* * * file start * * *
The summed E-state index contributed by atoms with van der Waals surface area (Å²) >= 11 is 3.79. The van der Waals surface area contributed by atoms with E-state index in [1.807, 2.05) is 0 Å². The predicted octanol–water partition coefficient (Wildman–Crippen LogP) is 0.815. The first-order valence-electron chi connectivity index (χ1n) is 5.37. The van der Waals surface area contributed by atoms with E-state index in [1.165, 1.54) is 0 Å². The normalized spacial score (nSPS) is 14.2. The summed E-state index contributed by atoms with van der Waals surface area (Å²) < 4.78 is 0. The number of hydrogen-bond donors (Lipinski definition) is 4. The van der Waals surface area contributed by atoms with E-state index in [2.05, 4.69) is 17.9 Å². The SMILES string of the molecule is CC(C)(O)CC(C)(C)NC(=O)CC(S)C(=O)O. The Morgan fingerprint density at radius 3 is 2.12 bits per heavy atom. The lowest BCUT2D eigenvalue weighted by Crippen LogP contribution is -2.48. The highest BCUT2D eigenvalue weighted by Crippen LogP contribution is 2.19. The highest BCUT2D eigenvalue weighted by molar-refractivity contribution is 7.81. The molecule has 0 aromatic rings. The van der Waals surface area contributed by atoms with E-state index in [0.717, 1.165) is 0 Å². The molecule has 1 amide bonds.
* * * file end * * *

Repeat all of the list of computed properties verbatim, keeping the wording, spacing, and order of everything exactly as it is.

The summed E-state index contributed by atoms with van der Waals surface area (Å²) >= 11 is 3.79. The van der Waals surface area contributed by atoms with E-state index in [1.807, 2.05) is 0 Å². The predicted octanol–water partition coefficient (Wildman–Crippen LogP) is 0.815. The first-order valence-electron chi connectivity index (χ1n) is 5.37. The van der Waals surface area contributed by atoms with E-state index in [1.165, 1.54) is 0 Å². The normalized spacial score (nSPS) is 14.2. The summed E-state index contributed by atoms with van der Waals surface area (Å²) < 4.78 is 0. The number of hydrogen-bond donors (Lipinski definition) is 4. The van der Waals surface area contributed by atoms with E-state index in [2.05, 4.69) is 17.9 Å². The SMILES string of the molecule is CC(C)(O)CC(C)(C)NC(=O)CC(S)C(=O)O. The Morgan fingerprint density at radius 3 is 2.12 bits per heavy atom. The lowest BCUT2D eigenvalue weighted by Crippen LogP contribution is -2.48. The highest BCUT2D eigenvalue weighted by Crippen LogP contribution is 2.19. The highest BCUT2D eigenvalue weighted by molar-refractivity contribution is 7.81. The molecule has 0 aromatic rings. The van der Waals surface area contributed by atoms with E-state index in [0.717, 1.165) is 0 Å². The molecule has 1 amide bonds.